Aid in Africa Tied to “Insidious” Ideological Conditions: South African Cardinal
By Hilary White, Rome Correspondent
ROME, October 14, 2009 (LifeSiteNews.com) - Aid offered to African nations from the developed world should not come with "ideological" strings attached, the Cardinal Archbishop of Durban, South Africa, said at a press conference today at the Vatican. Cardinal Wilfrid Napier said that the African countries themselves should be allowed to say what type of aid they need and to be able to receive it without having to sacrifice their traditional cultural and moral values.
Currently, with aid programs, "if you're going to get aid for your program to try to deal with HIV/AIDS, you have to set aside a certain amount of that for condom purchases, for condom use," Cardinal Napier said. Others include the "infamous" "structural adjustment program" that force countries to cut education, social welfare or health care spending in favor of industry, said the Cardinal.
But an even more "insidious" ideology being imposed on Africa is that of moral relativism, which the cardinal called a form of "cultural imperialism" from the West. This, he said, is "introducing an individualism which is taking us completely away from caring for others on the basis of some external standard of moral behavior."
Almost 300 bishops and cardinals from Africa are meeting through the month to discuss the problems and promise of the continent. The bishops have repeatedly spoken against the imposition of anti-life and anti-family ideologies and "hidden agendas" by media and international aid organizations. In numerous interventions, the Synod fathers have pointed to the new language of "human rights" that seeks to redefine marriage and sexuality in terms of personal preference and subjective moral ideas.
Cardinal Napier said today that the Maputo Protocol, a "human rights" document that identifies "reproductive rights," including abortion, as a basic component of women's rights, has been specially singled out by the Synod fathers as "one of the disaster areas" for women. Such protocols and conferences, he said, are "trying to undermine the Judeo-Christian moral foundation of our moral system the most."
"I think at one of those conferences the Vatican had put up a very strong defense against the proposal that pregnancy be declared a sexually transmitted disease. Now that tells you how far people are pushing this ideology of 'reproductive health'."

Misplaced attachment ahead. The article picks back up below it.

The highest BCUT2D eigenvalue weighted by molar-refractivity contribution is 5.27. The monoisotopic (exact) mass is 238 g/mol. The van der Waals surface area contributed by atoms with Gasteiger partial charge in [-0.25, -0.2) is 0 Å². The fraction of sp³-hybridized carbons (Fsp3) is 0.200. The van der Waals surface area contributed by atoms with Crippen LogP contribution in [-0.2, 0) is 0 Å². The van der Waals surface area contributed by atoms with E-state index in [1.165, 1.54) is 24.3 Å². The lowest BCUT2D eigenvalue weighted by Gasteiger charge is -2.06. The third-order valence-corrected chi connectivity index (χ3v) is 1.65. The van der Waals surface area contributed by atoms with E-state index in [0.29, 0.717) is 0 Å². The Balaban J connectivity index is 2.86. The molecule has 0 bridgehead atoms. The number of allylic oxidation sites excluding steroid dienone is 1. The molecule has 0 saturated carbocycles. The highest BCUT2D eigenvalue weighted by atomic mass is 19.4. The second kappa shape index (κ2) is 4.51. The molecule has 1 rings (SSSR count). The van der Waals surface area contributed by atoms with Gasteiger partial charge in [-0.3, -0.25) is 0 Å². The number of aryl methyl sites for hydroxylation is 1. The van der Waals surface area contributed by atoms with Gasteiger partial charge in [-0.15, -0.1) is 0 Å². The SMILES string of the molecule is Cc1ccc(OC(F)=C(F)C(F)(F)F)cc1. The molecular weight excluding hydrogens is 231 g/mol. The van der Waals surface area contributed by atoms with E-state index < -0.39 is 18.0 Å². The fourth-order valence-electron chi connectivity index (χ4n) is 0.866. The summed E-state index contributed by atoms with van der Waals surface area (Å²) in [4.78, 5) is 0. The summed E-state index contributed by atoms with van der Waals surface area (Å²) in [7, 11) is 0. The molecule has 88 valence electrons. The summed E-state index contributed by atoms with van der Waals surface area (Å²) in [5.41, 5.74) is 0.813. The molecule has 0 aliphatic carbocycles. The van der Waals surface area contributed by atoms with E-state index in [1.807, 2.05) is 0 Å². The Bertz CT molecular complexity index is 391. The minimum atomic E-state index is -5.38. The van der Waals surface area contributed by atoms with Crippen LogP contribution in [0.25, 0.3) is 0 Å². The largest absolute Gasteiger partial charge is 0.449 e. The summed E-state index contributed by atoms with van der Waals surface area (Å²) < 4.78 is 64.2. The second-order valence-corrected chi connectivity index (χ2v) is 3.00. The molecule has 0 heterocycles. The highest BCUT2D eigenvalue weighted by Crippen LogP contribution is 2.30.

The Cardinal also criticized western media for misrepresenting the Church's work with AIDS sufferers, saying that the Church is second only to the South African government in the numbers of people it cares for, but superior to the government in the quality of that care.
"For that reason, I think that it is difficult for us to understand why some of the media persist in trying to portray the Catholic Church as part of the problem, rather than as part of the solution," he said.
The reference was to the worldwide media frenzy that followed comments by Pope Benedict XVI in March in which he said that the use of condoms to prevent the spread of AIDS only exacerbates the problem. Many media pundits, as well as the leadership of the homosexualist political movement, regularly claim that the Catholic Church's prohibition of condoms makes the pope himself and the Church in general directly responsible for millions of AIDS deaths.
The cardinal described the approach of the Church in South Africa as multi-layered, focusing on treatment, disseminating accurate information and prevention. South Africa has one of Africa's most critical AIDS rates and Cardinal Napier said that the "tremendous spread" of AIDS is easy to explain: "Generally it is because of irresponsible sexual behavior."
"If that is the root cause, irresponsible sexual behavior, then reason would tell you that the best way is to address the root cause. And that is to get people to change their behavior," he said.
Two principles are at work in the Church's efforts, he said. Married couples must "practice chastity by being absolutely faithful to your spouse" and unmarried people must "practice chastity by abstaining from all sexual activity."
"Those I think are just basic reasonable principles."
In the archdiocese of Durban, education programs for young people stress the fact that sexuality is designed for the conception of children, as a part of the "cultural norms that are inherent in Africa," the cardinal said.
"The great misuse of sexuality," he said, "is that [sexuality] is seen as only as something for pleasure." This attitude is part of the "cultural imperialism" that is being imported into Africa from the West. This is, he said, the "imperialist culture says that no, it's for enjoyment and pregnancy is almost a disease."
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